> > Even with this extension/future std, the above is incorrect. 'i' will be
> > effectively incremented twice for each true 'test(i)'. 'i++' needs to be
> > moved from the for statement to an else clause.
> >

>
> So tell the person who posted it.


Assuming this thread is important to the OP, I just did.

I'm also telling someone googling down this thread a few years hence, when
the T::iterator is the standard, that this needs to be corrected.

Jeff F


 
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Pete Becker
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      05-13-2004
Jeff Flinn wrote:
>
> > So tell the person who posted it.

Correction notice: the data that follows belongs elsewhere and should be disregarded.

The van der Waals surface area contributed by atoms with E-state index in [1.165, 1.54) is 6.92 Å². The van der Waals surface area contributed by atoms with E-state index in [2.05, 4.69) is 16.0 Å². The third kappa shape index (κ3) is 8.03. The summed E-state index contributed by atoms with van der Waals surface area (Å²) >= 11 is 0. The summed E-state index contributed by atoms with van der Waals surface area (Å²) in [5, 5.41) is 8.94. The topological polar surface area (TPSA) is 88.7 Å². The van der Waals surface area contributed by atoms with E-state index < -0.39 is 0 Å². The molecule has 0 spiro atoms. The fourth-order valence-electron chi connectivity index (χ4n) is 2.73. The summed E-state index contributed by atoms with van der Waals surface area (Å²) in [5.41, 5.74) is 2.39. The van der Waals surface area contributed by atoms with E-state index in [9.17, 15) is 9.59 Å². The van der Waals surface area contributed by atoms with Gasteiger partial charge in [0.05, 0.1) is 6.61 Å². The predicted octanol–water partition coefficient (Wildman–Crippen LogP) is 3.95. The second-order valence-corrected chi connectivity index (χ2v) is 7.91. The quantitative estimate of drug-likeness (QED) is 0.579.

>
> Assuming this thread is important to the OP, I just did.
>


Sigh. Okay. RESPOND TO THE PERSON WHO ORIGINALLY POSTED THE WORDS THAT
YOU THINK ARE INCORRECT. Is it really that hard to grasp?

--

Pete Becker
Dinkumware, Ltd. (http://www.dinkumware.com)
 
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Howard
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      05-13-2004

"Pete Becker" <(E-Mail Removed)> wrote in message
news:(E-Mail Removed)...
> Jeff Flinn wrote:
> >
> > > So tell the person who posted it.

> >
> > Assuming this thread is important to the OP, I just did.
> >

>
> Sigh. Okay. RESPOND TO THE PERSON WHO ORIGINALLY POSTED THE WORDS THAT
> YOU THINK ARE INCORRECT. Is it really that hard to grasp?
>
> --
>
> Pete Becker
> Dinkumware, Ltd. (http://www.dinkumware.com)


Why are you so upset??? So our responses fall under yours instead of
directly under joey's. So what? He should be perfectly capable of seeing
the whole conversation, and the context of the responses. (Aren't you?)